2 Dec

CAMBRIDGE, UNITED The hugely popular street festival is now in its 15th year of merriment

samba band and the parade, which kicks off at midday and is led by a marching band made up of local schoolchildren. Throughout 2 December, Mill Road will be abuzz with pop-up performances and busking spots dotted along the street. There will be over 100 stalls as an eclectic array of shops are turned inside out and clusters are set up on Donkey Common, Petersfield Green and elsewhere. Events will also be taking place in various venues along Mill Road, such as film screenings at the Covent Garden Drama Studio, art at Romsey Mill and appearances from much-loved regulars including Cambridge 105 Radio and Cambridge Hands-On Science. MORE THAN FAIR Though the fair is the committee’s flagship event, charity Love Mill Road supports other projects in the neighbourhood that enhance the local arts and culture scene. Mill Road Fringe is organised by the same volunteer-led committee as the fair and has added multiple events to the local cultural calendar – from mini film festivals and sell- out poetry evenings to a Summer Shindig on Romsey Rec. Next spring, Mill Road

Eco-Chic Fashion Show will celebrate the street’s vintage and charity shop wares. “We are working with local charities, people and organisations to build a sense that Mill Road represents Cambridge’s creative cultural quarter,” says Kate. A vital thread in the vibrant tapestry of the local populace, the myriad initiatives and events overseen by the Mill Road WInter Fair Committee can only survive through investment – not just in terms of funding, but also human dedication. Indeed, the fair alone entirely relies on volunteers, even if just to act as stewards to oversee safe road closures. “We are always on the lookout for people who want to help - on the day as a volunteer steward and longer term as part of the team. There is no better way to get to know your community,” Kate adds. As the fair returns for another year and the search continues for members of next year’s committee, the community calls for the future champions of Mill Road to preserve this historic local event.

If you would like to volunteer, contact



Cambridge Photographer Mark Box shares some of his favourite portraits from the streets of Cambridge this month – can you spot anyone you know?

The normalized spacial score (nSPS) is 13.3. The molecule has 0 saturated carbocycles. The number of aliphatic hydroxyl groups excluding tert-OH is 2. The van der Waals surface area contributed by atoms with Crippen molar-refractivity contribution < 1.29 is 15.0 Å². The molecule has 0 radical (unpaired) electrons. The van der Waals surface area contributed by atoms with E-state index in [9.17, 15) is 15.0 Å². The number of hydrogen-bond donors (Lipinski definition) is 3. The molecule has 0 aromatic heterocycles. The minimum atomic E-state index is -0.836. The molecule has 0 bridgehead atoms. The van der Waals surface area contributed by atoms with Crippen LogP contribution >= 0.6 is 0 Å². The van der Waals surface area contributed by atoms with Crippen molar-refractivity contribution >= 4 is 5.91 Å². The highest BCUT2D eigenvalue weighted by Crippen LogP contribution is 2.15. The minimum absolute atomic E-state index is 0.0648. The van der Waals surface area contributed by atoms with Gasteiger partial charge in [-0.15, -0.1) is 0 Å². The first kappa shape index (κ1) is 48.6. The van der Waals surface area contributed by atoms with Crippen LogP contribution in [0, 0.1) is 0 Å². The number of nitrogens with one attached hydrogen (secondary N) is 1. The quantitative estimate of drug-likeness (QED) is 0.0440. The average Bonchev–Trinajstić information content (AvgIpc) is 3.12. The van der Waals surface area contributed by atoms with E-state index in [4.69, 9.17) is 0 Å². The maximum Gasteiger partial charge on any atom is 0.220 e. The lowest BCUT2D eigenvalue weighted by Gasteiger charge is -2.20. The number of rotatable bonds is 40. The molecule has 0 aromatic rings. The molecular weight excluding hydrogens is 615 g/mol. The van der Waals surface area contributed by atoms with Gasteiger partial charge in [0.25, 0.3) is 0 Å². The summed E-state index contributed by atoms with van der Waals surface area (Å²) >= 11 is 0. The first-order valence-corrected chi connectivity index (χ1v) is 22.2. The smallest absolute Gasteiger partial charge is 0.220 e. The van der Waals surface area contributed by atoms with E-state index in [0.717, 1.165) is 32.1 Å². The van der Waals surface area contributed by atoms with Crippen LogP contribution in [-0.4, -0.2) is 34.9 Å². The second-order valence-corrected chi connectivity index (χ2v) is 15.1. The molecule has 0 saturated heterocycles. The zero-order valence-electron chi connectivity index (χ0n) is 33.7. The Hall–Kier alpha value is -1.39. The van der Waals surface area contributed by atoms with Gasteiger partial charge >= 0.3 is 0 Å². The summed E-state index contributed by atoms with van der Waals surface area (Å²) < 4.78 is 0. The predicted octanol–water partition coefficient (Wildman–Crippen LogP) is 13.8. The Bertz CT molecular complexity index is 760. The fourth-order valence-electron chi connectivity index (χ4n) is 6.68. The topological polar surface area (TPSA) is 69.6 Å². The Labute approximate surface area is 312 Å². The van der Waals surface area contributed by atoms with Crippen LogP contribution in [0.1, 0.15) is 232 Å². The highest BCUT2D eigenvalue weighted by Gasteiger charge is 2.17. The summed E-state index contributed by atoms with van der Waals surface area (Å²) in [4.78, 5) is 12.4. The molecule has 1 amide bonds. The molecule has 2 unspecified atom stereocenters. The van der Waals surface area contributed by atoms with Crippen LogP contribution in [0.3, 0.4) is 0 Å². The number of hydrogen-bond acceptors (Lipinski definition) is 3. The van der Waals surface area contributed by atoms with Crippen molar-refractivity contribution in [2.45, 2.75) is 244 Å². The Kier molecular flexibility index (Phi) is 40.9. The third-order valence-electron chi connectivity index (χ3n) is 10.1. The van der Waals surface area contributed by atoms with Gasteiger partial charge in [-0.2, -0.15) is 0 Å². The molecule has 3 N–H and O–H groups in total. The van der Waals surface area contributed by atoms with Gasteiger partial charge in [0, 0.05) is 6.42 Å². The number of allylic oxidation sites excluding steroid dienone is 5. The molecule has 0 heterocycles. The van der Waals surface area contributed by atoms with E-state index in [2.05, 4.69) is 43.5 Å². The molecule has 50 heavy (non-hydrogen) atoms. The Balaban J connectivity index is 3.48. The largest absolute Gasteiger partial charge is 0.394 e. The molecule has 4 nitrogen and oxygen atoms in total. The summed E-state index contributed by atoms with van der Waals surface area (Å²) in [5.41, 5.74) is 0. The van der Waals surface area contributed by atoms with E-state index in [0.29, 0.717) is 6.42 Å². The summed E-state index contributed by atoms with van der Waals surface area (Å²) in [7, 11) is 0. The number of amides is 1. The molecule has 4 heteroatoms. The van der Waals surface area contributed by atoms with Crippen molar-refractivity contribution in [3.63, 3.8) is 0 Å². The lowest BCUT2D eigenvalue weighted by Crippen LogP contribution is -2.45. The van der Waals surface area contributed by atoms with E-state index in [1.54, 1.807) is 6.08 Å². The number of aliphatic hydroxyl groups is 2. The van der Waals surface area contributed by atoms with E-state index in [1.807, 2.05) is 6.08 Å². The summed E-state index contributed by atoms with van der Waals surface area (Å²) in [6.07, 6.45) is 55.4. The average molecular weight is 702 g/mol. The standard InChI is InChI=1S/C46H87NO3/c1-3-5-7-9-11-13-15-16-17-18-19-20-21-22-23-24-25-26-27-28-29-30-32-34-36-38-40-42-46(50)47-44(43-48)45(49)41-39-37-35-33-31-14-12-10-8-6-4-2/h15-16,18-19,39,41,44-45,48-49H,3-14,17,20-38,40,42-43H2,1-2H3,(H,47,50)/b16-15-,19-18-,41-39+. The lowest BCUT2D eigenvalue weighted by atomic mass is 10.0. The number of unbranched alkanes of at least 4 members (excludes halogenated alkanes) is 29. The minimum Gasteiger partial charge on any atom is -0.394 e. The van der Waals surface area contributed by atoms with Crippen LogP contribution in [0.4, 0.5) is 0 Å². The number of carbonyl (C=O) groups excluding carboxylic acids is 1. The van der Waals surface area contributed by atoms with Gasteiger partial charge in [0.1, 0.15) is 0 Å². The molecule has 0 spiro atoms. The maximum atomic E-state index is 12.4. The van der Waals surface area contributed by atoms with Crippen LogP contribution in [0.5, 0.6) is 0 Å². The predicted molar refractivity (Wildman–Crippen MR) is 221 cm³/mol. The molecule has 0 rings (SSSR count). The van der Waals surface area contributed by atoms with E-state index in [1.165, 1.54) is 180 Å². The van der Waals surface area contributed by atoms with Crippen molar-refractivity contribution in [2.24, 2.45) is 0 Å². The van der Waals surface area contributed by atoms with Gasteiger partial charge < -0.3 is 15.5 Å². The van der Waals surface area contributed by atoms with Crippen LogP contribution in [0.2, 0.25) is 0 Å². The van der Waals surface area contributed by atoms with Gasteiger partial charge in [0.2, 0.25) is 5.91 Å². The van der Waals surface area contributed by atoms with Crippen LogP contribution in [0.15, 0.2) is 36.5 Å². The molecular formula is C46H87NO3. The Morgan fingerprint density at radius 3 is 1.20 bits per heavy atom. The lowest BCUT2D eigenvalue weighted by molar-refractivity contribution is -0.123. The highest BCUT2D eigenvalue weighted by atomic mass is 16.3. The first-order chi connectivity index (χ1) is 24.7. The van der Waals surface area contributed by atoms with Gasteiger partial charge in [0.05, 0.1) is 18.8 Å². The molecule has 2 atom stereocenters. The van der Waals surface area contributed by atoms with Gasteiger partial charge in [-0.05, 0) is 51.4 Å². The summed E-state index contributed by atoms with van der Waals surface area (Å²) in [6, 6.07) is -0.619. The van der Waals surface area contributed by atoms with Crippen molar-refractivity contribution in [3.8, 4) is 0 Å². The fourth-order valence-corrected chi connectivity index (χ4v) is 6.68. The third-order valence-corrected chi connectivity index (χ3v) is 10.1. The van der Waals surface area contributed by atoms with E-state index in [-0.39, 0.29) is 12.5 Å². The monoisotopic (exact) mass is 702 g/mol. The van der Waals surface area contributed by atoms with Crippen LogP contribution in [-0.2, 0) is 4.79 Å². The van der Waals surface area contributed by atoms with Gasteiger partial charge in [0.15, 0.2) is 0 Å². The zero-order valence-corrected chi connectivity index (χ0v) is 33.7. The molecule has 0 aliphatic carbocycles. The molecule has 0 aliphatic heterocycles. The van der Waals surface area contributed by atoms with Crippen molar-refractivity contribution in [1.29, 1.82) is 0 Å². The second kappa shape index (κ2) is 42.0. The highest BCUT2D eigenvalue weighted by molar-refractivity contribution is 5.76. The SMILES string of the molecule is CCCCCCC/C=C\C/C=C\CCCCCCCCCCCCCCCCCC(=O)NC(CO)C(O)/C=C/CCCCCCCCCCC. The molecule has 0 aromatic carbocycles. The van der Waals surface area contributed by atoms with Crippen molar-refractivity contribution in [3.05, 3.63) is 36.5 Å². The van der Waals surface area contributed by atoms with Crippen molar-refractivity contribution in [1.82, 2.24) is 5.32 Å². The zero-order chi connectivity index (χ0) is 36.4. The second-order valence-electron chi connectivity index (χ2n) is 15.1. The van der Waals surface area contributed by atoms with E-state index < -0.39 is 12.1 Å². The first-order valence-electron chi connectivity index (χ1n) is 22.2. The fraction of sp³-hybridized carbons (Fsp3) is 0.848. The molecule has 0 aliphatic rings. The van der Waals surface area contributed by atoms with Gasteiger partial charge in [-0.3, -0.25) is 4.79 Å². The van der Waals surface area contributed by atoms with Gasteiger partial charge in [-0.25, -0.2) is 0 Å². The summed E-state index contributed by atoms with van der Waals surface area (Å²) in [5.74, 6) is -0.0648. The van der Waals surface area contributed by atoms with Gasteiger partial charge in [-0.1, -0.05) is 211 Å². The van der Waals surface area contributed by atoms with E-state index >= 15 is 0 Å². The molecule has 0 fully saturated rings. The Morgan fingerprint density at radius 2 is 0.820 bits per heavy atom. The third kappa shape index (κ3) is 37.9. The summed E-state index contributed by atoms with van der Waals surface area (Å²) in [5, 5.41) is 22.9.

ABOUT THE PROJECT Humans of Cambridge is an Instagram photoblog by local photographer Mark Box. It began as a lockdown project and has turned into a sensation, featuring an ever-growing number of Cambridge’s colourful characters on the @humanofcambridge grid. Mark is out most days snapping, and can usually be found in the Market Square, on King’s Parade, Burrell’s Walk and Garret Hostel Bridge – your best bet for being papped is to head out around lunchtime wearing something suitably eye-catching!

An artist and her art

When your creative side kicks in after being asked what you’d do with a million potatoes!

A Brazilian at heart

24 DECEMBER 2023


When your footwear is as colourful as your personality!

Marie, a beautiful French woman with a heart so full it filled me with joy

Vintage style done right. Love those braces!

Such a lovely couple! Adore the colours, the skirt – and the pink hair

Orange is the new black




Cambridge University’s Disabled Staff Network will be holding a special screening this month of a film which calls for social change – Miriam Balanescu finds out more A s we ready ourselves to celebrate the festive season, this month brings another important fixture that often network was founded as a social space for those with disabilities in the city. Interweaving the different voices of Lights, Camera, Activism!

Grab some popcorn and cosy up with these film picks to finish the year